Wikipedia says that a job is “a regular activity performed in exchange for payment”. I never feel like I have one of those things, a “job”. Doing something in exchange for payment.
At least that’s not why I am still at Engauge.
I stay “still at” because I’ve blown past the average amount of time that a person spends at a company after that company acquires their business. I recently passed my three year anniversary of the day that Engauge acquired Spunlogic. March 26, 2008. But who’s counting.
If I don’t love what I’m doing, I either find a way to change it or I’ll move on to something new. In a post a few months back I wrote that if you’re not passionate about where you work, you have two choices: change the place you work or change the place you work.
Ever since I started Spunlogic back in November of 1998 with Raj, and then later Danny, I never felt like I was doing that “in exchange for a payment”. I loved my “job”. I did it because it consumed me. I bounced out of bed every day eager to get to that “job”.
My first year and a half at Engauge I was running the Digital side of the business. And during that time I enjoyed that role. Mostly because of the challenge, because that was a very, very hard time for almost every business. So it was a challenge that I had not ever experienced before (Spunlogic had significant growth every since we started it).
But toward the end of 2009 I started to feel like I wasn’t as passionate about that role as I had been before and it was time for a change. I had gotten the train back on track, the digital side of Engauge was performing really well, and the challenge wasn’t there as it had been a year earlier. Fortunately, Engauge agreed with my vision of creating a group within the agency that would focus exclusively on emerging technology, where my passion was at that time. And the Digital Innovation Group (DIG) was born.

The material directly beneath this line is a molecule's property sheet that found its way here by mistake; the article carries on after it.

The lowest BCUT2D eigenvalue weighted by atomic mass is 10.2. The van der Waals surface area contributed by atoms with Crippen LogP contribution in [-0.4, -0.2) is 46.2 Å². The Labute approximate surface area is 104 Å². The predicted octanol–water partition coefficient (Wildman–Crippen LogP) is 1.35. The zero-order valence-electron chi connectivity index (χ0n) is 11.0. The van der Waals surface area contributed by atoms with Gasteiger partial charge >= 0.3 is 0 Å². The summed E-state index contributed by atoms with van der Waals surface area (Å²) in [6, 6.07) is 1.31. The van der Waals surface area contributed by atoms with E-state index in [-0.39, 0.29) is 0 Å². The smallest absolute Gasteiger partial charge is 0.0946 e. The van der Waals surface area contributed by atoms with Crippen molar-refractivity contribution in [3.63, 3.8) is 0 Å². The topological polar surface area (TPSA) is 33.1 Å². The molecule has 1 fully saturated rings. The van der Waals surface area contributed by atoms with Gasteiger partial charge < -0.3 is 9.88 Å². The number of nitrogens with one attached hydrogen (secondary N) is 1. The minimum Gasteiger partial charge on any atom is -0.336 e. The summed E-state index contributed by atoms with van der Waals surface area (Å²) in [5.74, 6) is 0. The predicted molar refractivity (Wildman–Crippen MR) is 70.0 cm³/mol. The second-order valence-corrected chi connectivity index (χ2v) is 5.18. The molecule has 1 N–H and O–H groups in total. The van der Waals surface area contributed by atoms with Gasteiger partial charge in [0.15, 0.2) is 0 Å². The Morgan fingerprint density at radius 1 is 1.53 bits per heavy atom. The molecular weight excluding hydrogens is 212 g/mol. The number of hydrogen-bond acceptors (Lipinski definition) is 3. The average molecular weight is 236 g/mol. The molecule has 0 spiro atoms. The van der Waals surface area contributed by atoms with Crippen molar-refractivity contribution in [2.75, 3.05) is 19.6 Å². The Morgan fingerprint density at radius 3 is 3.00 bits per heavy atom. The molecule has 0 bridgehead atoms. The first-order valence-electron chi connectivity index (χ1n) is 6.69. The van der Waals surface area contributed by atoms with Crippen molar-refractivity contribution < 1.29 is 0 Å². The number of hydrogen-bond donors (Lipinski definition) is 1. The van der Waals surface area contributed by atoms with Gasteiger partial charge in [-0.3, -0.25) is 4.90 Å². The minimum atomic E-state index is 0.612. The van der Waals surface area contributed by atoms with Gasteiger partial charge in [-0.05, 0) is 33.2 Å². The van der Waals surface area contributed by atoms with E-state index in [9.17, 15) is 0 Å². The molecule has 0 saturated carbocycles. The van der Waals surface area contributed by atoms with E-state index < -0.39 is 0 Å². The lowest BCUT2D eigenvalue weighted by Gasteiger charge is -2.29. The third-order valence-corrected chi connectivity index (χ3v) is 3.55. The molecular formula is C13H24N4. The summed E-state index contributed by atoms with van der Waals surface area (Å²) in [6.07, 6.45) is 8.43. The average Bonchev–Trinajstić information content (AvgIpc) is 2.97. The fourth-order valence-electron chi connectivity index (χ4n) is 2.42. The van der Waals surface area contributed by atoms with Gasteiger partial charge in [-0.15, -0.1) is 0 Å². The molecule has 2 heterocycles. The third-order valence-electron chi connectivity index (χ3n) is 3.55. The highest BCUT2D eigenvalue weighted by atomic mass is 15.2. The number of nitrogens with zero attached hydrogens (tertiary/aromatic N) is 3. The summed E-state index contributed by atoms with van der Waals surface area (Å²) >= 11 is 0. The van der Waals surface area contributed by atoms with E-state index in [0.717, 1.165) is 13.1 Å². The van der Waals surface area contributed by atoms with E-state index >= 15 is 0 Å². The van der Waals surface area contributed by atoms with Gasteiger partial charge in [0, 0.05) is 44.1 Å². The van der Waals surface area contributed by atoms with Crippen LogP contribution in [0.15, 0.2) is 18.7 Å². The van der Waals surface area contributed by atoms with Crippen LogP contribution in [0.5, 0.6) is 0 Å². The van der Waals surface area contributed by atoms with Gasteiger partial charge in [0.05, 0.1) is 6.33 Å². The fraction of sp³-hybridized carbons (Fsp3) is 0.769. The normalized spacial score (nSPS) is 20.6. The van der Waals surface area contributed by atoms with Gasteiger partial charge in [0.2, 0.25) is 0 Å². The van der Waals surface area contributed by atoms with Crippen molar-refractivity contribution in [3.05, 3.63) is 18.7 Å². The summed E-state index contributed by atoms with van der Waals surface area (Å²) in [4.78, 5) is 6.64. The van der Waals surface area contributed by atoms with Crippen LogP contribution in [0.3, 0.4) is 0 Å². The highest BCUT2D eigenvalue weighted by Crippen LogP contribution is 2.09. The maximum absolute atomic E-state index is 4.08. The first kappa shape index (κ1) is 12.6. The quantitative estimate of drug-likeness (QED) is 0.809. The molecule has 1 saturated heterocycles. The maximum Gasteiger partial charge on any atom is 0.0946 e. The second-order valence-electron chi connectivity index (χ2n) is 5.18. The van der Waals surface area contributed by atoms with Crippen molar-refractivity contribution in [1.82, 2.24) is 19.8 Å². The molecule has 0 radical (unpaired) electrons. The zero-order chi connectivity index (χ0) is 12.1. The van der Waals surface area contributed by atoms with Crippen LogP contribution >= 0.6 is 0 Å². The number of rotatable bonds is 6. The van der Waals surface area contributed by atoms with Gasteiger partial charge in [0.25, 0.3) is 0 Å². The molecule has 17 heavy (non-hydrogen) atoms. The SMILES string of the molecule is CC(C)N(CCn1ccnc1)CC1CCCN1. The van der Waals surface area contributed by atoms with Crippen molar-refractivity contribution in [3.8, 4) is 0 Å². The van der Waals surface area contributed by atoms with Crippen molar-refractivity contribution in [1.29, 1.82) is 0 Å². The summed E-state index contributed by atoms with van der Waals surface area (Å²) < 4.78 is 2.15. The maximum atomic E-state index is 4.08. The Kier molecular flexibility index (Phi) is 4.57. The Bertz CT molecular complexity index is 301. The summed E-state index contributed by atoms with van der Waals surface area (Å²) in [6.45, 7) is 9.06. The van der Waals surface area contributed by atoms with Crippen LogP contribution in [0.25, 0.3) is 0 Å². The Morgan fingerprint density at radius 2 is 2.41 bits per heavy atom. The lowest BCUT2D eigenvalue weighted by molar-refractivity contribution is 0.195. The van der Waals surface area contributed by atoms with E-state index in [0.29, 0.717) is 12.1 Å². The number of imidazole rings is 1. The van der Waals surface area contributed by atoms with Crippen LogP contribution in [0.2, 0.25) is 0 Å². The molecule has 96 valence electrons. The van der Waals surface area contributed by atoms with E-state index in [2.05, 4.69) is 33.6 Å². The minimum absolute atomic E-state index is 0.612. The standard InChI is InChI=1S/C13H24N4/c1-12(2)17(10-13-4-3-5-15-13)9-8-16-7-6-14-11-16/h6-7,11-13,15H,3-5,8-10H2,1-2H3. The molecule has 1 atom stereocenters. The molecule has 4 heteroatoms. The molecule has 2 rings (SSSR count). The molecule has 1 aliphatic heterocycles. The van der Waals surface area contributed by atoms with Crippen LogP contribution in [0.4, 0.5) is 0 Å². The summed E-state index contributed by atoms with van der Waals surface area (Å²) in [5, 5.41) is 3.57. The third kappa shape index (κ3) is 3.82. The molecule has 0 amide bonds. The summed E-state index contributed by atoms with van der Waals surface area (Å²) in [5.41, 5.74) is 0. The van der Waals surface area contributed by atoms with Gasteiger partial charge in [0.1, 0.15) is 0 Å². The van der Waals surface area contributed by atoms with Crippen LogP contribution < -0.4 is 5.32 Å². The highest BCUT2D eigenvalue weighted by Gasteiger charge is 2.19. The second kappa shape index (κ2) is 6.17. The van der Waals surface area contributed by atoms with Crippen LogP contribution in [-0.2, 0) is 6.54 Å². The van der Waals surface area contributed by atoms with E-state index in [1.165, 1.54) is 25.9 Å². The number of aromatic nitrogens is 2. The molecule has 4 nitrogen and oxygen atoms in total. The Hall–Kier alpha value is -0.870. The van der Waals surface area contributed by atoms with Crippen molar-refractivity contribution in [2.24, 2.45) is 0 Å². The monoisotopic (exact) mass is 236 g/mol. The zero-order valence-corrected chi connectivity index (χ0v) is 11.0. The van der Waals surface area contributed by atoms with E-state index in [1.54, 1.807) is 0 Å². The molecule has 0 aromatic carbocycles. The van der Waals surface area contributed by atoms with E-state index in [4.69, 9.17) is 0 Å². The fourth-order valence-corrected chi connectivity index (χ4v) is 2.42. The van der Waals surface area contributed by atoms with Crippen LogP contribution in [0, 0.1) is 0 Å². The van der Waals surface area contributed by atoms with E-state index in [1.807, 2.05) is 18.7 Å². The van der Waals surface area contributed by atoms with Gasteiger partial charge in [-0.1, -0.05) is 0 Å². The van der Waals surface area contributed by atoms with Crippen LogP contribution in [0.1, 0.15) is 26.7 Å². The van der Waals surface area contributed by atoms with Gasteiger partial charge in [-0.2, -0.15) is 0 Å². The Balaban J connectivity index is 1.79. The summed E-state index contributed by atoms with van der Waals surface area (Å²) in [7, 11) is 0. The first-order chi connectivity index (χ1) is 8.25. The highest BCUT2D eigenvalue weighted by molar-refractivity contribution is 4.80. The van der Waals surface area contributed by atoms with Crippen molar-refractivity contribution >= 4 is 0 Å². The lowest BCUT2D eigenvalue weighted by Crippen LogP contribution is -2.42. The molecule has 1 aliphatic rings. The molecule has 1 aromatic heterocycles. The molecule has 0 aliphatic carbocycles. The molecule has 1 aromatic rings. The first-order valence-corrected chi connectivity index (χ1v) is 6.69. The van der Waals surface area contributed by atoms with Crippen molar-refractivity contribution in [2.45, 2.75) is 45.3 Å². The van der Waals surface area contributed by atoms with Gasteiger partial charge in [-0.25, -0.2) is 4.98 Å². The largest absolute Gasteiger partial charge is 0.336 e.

After a year and a half building the DIG group and assembling an amazing team, I decided it was time for me to focus on the agency holistically, not just within the DIG team. Fortunately, again Engauge agreed and created the role of President for me.
Both times, I felt I would be more useful to the company in a new role and that my passion had moved to that area. Both times, my first hope was that Engauge would agree because I love this company. But truth be told, had there not been a role for me or the board not agreed with my change, I likely would have moved on. It would have been the most fair thing for the company because my passion/heart would be in a different place.
So, what have I learned? Life is too short to have a “job”. If you do something every day you don’t enjoy and you can’t wait for the weekend because every hour at your “job” is unbearable, then you should work to change that, either internally or externally.
I guess its because I always feel like an entrepreneur, even if I have a “job”. An entrepreneur can change on a dime. Do something different. Create their own path.
And they very rarely ever do something “in exchange for payment”. And neither should you.